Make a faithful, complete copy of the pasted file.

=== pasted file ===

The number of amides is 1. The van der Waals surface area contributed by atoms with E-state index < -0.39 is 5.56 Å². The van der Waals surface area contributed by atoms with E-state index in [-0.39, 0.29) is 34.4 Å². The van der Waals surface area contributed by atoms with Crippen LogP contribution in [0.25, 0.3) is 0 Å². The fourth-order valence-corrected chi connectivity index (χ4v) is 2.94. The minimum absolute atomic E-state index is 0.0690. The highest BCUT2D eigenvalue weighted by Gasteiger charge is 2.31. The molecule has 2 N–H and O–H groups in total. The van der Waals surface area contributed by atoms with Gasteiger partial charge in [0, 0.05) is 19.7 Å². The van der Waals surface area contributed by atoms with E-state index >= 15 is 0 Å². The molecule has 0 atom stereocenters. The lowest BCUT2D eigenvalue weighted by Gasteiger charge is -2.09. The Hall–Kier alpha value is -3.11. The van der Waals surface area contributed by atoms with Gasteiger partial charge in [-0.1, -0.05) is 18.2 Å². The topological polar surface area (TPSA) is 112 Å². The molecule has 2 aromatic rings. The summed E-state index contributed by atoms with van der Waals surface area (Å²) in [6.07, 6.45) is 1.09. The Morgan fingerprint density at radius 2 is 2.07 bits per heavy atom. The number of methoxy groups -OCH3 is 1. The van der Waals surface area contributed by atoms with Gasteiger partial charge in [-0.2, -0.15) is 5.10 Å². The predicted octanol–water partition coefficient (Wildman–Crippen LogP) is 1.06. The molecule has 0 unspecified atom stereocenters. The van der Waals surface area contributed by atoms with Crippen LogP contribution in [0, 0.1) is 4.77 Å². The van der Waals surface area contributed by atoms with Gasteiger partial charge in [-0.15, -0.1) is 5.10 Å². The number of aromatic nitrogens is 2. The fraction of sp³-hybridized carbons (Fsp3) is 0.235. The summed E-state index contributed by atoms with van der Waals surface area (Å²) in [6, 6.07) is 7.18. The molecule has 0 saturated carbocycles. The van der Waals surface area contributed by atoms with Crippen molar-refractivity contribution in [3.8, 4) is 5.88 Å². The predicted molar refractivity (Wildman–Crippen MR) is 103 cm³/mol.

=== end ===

The number of amides is 1. The van der Waals surface area contributed by atoms with E-state index < -0.39 is 5.56 Å². The van der Waals surface area contributed by atoms with E-state index in [-0.39, 0.29) is 34.4 Å². The van der Waals surface area contributed by atoms with Crippen LogP contribution in [0.25, 0.3) is 0 Å². The fourth-order valence-corrected chi connectivity index (χ4v) is 2.94. The minimum absolute atomic E-state index is 0.0690. The highest BCUT2D eigenvalue weighted by Gasteiger charge is 2.31. The molecule has 2 N–H and O–H groups in total. The van der Waals surface area contributed by atoms with Gasteiger partial charge in [0, 0.05) is 19.7 Å². The van der Waals surface area contributed by atoms with E-state index >= 15 is 0 Å². The molecule has 0 atom stereocenters. The lowest BCUT2D eigenvalue weighted by Gasteiger charge is -2.09. The Hall–Kier alpha value is -3.11. The van der Waals surface area contributed by atoms with Gasteiger partial charge in [-0.1, -0.05) is 18.2 Å². The topological polar surface area (TPSA) is 112 Å². The molecule has 2 aromatic rings. The summed E-state index contributed by atoms with van der Waals surface area (Å²) in [6.07, 6.45) is 1.09. The Morgan fingerprint density at radius 2 is 2.07 bits per heavy atom. The number of methoxy groups -OCH3 is 1. The van der Waals surface area contributed by atoms with Gasteiger partial charge in [-0.2, -0.15) is 5.10 Å². The predicted octanol–water partition coefficient (Wildman–Crippen LogP) is 1.06. The molecule has 0 unspecified atom stereocenters. The van der Waals surface area contributed by atoms with Crippen LogP contribution in [0, 0.1) is 4.77 Å². The van der Waals surface area contributed by atoms with Gasteiger partial charge in [-0.15, -0.1) is 5.10 Å². The number of aromatic nitrogens is 2. The fraction of sp³-hybridized carbons (Fsp3) is 0.235. The summed E-state index contributed by atoms with van der Waals surface area (Å²) in [6, 6.07) is 7.18. The molecule has 0 saturated carbocycles. The van der Waals surface area contributed by atoms with Crippen molar-refractivity contribution in [3.8, 4) is 5.88 Å². The predicted molar refractivity (Wildman–Crippen MR) is 103 cm³/mol.